As a follow up to my previous post on the tribal form of social organization, here’s a quick demonstration of how the Federal Government has systematically destroyed our Native American clans across the continent. The reason they did this should be clear: our decentralized clan system of tribal governance was one that could not be controlled by our oppressors, and therefore had to be eliminated and replaced with hierarchical “tribal” governments that could be easily controlled.
This was a court case in 1955 brought by the late leader of my own clan, William Paul of the Teeyhíttaan, against the United States in response to logging activity in Teeyhíttaan territory. William Paul had an idea that might seem revolutionary even among the Tlingit of today; that a clan is a sovereign entity. Put another way (and these are my interpretation of his ideas) your clan is your tribe and the Tlingit tribe as a whole is really a common cultural and social identity shared by dozens upon dozens of independent clans.
The state doesn’t particularly like clans, though, and in this court case they refused to acknowledge the Teeyhíttaan’s sovereignty and right to ownership of land. It would be a threat to state and federal power if kin groups controlled their own immediate surroundings, so their rights were simply ignored. The dismissal of this case was a part of what set the stage for the Alaska Native Claims Settlement Act, also pursued by Paul. Ultimately this further eroded clan sovereignty by organizing property ownership under village and regional corporations, though the sovereignty of clans may have already been extinguished anyway, making ANCSA a net gain from the perspective of landless Indians. Still, the overall trend was a move away from clan sovereignty.
The Various Navajo Clans vs. The U.S
In the traditional Navajo culture, local leadership was organized around clans, which are matrilineal kinship groups. The clan leadership roles have served as a de facto government on the local level of the Navajo reservation. In 1927, agents of the U.S. Federal government initiated a new form of local government entities called Chapters, modeled after government forms more familiar to the Federal agents, such as counties or townships. Each Chapter elected officers and followed parliamentary procedures. By 1933, more than 100 Chapters operated across the reservation. The chapters served as liaisons between the Navajo people and the federal government, and also acted as precincts for the elections of tribal council delegates. They also served as forums for local tribal leaders. But, the chapters had no authority within the structure of the Navajo Nation government.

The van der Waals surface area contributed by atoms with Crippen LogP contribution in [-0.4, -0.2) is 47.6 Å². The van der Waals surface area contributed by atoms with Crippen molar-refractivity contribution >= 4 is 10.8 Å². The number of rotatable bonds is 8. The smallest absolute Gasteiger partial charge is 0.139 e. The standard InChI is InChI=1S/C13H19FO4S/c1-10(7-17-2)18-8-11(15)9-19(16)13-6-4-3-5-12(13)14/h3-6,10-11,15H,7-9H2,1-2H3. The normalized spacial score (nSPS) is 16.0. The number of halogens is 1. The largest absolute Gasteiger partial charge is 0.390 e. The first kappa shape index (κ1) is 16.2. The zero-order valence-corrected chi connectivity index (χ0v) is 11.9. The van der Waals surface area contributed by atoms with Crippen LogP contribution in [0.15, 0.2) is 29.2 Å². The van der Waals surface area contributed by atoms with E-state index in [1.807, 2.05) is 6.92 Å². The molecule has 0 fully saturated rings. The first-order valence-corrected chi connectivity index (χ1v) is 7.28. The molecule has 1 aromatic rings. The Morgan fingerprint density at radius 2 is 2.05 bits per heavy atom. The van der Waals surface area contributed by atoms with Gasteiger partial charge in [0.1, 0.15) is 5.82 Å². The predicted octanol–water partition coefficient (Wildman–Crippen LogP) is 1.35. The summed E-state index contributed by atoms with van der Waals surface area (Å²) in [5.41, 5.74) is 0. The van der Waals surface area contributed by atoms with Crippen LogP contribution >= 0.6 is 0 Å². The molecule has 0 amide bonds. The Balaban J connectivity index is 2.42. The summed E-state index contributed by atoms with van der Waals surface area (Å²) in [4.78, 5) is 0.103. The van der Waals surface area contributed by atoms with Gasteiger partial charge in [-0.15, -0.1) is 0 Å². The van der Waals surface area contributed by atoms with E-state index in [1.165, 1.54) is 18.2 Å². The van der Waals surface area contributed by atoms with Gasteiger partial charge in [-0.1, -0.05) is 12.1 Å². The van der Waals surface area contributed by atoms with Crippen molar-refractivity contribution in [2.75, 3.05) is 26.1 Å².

In 1998, the Council passed the “Local Governance Act,” which extended the political roles of the existing 110 chapters, giving them authority to make decisions on behalf of the Chapter members and take over certain roles previously delegated to the Council and Executive branches. This included entering into intergovernmental agreements with federal, state and tribal entities, subject to approval by the Intergovernmental Relations Committee of the Council.
Starting to see a common thread, here? Much like the Tlingit, the Navajo are a cultural and social identity under which multiple de-facto clan governments organized themselves. Again, the U.S. cannot tolerate such a decentralized system of governance and little by little moved the Navajo people from their traditional system of governance toward a hierarchical one, a form that the U.S. understood and could easily control.
I personally cannot speak to the state of Navajo clans today. Hopefully a reader could enlighten me, though?
The Spanish vs. the clans of Taos Pueblo
Taos Pueblo still has very intact clans that fulfill an important role in the community. Still, they have faced the same reorganization efforts as the aforementioned Tlingit and Navajo clans. The Spanish, much like the U.S, moved to set up a hierarchical tribal government in a Western context with a tribal governor and officers. While these days the clans still fulfill a role in picking said governor, it ought to be noted that the tribe never needed such a position or leader. This was a role created by an Imperial power that didn’t understand or felt threatened by indigenous tribal structures.
Virtually every Native American tribe on the continent underwent a similar process of moving our dominant form of governance from a decentralized clan system to one of an overarching, hierarchical tribal government. Many Indians today advocate for our tribal government’s to press our rights in Washington D.C, but the end result of this is more land and resources under the control of a form of government that is alien to Indian people. To advocate for true tribal sovereignty one must advocate for clan sovereignty and the dismantling of tribal governments as organized by our oppressors.